By November 22, 2011 Max Out Blog

One of the biggest struggles young Christians face is the seemingly
impossible task of discovering God’s will for their lives.  I hear and see it all the time.  High School and college age students are
constantly questioning the direction of their lives.  Where should I attend college?  What should I study?  What sports do I play? What should I do when I
graduate?  Who should I marry?  The endless list of questions can drive us to
the brink of losing our minds!  Have you
been there?  I know I have!

The good news is that God gives us the answer.  There is one thing that is on God’s mind when
He considers His will for our lives.  1
Thess. 4:3 clearly says, “For this is the will of God, your sanctification…”  We tend to focus on all the specifics, and
God does have a specific will for our lives, but the most important issue is
our sanctification.  Sanctification
refers to our growth towards becoming more like Jesus.  Wayne Grudem defines sanctification this
way:  “Sanctification is a progressive
work of God and man that makes us more and more free from sin and like Christ
in our actual lives.”  That is God’s will
for you as a Christian.  Another way to
look at sanctification is that our goal in life is to be conformed more and
more to the image of Jesus Christ.

Let me pause to clarify the difference between sanctification and justification.  Very simply,
justification refers to our position
before God.  At the moment of your
conversion, you were justified in God’s sight.
This means that God thinks of ours sin as forgiven and Jesus Christ’s
righteousness as belonging to us and He also declares us to be righteous in his
sight.  Sanctification, however, refers
to our practice before God.  It is the ongoing process of fighting sin in
our lives and becoming more like Jesus.
We have to make sure to differentiate between these two truths,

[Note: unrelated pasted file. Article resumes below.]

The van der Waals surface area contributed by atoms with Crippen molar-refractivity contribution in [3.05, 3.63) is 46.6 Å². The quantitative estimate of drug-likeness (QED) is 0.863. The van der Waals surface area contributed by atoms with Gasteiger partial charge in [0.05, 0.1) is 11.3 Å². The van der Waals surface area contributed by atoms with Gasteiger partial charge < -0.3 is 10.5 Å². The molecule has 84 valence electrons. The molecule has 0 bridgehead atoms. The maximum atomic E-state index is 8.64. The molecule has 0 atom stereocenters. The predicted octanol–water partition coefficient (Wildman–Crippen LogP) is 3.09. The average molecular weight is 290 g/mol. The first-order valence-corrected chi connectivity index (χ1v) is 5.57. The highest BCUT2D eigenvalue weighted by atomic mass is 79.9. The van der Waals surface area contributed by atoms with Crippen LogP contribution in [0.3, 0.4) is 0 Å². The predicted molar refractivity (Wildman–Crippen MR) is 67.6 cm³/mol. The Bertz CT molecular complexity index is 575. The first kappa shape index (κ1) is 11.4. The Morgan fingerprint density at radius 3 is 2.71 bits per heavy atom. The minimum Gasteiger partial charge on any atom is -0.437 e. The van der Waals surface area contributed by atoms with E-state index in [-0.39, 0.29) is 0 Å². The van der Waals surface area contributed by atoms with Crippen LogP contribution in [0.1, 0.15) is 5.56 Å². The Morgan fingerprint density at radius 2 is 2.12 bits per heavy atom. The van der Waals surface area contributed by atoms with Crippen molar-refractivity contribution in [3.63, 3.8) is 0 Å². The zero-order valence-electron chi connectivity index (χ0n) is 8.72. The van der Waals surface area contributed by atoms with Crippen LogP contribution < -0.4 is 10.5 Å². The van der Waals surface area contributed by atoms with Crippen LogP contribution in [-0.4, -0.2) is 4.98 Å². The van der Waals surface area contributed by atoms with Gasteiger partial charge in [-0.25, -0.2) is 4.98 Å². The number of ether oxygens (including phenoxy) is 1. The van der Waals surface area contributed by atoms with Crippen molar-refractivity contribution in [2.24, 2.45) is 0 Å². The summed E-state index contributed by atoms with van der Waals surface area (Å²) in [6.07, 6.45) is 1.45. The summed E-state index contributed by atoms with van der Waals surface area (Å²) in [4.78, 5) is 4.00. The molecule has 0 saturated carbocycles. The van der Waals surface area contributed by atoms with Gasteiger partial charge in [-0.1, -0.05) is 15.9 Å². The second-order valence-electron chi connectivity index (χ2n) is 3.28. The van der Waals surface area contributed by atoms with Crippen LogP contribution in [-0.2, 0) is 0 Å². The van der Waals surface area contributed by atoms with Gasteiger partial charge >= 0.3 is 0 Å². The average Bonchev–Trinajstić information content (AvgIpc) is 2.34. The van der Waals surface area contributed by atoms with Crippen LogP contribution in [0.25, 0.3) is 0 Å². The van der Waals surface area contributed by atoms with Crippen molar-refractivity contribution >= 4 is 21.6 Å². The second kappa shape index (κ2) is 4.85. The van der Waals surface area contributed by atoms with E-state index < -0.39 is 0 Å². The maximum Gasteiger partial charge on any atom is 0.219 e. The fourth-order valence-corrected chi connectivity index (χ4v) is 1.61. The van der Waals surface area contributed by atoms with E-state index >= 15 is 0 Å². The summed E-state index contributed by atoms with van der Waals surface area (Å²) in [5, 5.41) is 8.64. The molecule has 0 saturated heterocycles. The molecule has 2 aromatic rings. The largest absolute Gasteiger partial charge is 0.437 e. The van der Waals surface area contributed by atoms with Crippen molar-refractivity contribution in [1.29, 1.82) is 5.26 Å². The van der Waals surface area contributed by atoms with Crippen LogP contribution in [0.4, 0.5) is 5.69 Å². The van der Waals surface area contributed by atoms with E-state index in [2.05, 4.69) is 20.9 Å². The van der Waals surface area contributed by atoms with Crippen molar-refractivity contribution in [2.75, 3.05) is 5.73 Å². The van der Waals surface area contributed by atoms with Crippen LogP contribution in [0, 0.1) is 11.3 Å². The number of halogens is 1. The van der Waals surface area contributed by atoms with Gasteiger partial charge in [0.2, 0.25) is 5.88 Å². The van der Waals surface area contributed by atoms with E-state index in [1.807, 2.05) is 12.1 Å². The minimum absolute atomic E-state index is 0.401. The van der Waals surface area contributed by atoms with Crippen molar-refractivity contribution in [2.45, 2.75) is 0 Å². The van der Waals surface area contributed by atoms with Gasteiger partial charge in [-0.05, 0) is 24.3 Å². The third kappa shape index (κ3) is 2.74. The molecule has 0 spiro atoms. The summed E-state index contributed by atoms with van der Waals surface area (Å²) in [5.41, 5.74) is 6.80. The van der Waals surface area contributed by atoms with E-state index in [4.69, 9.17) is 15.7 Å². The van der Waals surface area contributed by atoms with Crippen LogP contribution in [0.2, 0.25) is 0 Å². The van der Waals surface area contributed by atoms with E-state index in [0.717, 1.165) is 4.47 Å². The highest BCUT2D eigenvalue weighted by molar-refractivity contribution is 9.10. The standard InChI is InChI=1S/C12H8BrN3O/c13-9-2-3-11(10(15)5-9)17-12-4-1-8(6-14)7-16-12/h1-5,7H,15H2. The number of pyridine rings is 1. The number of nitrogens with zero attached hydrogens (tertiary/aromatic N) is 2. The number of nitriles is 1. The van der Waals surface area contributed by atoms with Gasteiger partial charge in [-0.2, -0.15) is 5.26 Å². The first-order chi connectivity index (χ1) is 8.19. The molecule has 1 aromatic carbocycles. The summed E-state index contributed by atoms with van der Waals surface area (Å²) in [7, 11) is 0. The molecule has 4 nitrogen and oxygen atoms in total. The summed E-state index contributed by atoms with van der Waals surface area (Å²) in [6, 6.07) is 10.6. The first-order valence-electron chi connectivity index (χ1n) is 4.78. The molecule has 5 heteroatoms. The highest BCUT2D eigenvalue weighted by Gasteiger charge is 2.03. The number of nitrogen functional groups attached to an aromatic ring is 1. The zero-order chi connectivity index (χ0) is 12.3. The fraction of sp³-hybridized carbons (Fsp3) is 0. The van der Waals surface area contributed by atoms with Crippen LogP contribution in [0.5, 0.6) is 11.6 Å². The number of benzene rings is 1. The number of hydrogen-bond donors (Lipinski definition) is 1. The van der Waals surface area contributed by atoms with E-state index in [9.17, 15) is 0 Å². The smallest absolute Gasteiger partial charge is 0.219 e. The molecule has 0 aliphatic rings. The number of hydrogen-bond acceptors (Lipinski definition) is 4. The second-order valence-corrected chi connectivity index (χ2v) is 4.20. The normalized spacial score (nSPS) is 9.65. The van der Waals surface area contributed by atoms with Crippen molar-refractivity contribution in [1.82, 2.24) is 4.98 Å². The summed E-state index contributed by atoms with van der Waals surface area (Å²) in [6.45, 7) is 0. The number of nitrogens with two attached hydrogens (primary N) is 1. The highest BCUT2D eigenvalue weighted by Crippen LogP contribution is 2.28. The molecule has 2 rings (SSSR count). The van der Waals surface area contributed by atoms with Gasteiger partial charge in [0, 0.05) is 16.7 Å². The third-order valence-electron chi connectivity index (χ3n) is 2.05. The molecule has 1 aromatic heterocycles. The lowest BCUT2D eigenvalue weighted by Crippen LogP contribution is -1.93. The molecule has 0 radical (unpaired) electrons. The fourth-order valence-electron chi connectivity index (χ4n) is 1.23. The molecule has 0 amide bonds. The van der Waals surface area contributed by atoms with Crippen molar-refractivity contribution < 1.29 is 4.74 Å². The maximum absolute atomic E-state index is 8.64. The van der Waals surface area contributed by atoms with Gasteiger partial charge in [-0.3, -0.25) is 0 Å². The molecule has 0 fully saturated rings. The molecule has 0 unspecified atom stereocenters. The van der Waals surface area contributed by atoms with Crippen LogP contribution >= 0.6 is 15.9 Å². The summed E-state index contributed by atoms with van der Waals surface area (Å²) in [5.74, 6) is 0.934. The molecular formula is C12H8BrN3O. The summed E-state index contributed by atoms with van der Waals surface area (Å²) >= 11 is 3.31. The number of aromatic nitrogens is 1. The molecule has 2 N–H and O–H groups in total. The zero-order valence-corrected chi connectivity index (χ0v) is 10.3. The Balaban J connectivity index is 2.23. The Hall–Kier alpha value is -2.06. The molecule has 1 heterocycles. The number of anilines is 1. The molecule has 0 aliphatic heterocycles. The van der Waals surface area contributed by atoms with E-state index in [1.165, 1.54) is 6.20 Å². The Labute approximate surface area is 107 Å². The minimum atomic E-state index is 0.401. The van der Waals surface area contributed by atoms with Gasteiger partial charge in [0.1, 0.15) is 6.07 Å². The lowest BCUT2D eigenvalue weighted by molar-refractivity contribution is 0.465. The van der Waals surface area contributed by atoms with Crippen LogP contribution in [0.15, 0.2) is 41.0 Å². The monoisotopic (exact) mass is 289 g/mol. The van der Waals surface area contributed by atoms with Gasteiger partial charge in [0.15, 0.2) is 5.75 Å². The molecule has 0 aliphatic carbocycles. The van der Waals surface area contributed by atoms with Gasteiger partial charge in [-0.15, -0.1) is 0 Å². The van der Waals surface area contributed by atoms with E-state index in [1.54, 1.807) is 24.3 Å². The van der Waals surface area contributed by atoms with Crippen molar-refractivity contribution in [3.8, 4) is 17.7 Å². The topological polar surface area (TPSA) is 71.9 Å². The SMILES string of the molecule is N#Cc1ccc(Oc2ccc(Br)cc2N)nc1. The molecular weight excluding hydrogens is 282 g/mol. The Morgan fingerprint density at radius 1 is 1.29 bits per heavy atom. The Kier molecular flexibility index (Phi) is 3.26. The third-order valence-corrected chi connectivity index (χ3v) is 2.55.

otherwise we’ll tend to live performance-driven lives where we are trying to
earn justification.  Justification is
complete through God’s finished work on the cross and resurrection.  It is something he does.

So, how does this impact you as a Christian athlete?  Well, if God’s will for your entire life is
your sanctification, then God’s will for your athletic career is also your sanctification!  God uses every circumstance in your life,
including sports to make you more like His Son.

Knowing this truth, how do you practically grow in Christlikeness

through your sport?  We all know the
necessity of teamwork.  While we all have
a responsibility to contribute individually, true success cannot come unless
the entire team works together to accomplish the goal.  Our sanctification also can’t come on our
own.  The Bible clearly teaches that our
growth in Christ comes through the help of others.  Take Hebrews 10:24-25 for example, “And let
us consider how to stir up one another to love and good works, not neglecting
to meet together, as is the habit of some, but encouraging one another, and all
the more as you see the Day drawing near.”
It’s important to realize that the context is within the local
church.  God has given us the local body
of Christ to help contribute to our sanctification.  I love what RC Sproul says about this topic, “It
is both foolish and wicked to suppose that we will make much progress in
sanctification if we isolate ourselves from the visible church.  Indeed, it is commonplace to hear people
declare that they don’t need to unite with a church to be a Christian.  They claim that their devotion is personal
and private, not institutional or corporate.
This is not the testimony of the great saints of history; it is the
confession of fools.”


We are foolish to think that we can run the race of the
Christian life alone.  It is vital that
you attach yourself to a local church in your community.  But in principle, you might consider spending
more time with other Christians on your team.
One way we grow in Christ, is through accountability, encouragement,
rebuke, and correction from one another.
As you compete, hold one another accountable to honoring Jesus Christ in
competition.  Help each other grow in
your understanding of godly goals, motivation, audience, and winning.

In summary, God’s will for your life is to make you more
like His Son Jesus Christ and this is accomplished in part through the help of
other Christians.  As a Christian
athlete, have you isolated yourself from others or are you committed to
cultivating fellowship with others so that you can grow in

Discussion Questions:

  1. Read 1
    Thess. 4:3.  According to this verse,
    what is God’s will for your life?  How is
    this different than the way we usually define God’s will?
  2. Define and discuss the differences between
    sanctification and justification.
  3. How does God use sports to sanctify Christians?
  4. Why is it important to involve other people in
    our sanctification?  How can you do this
    in your area of competition?
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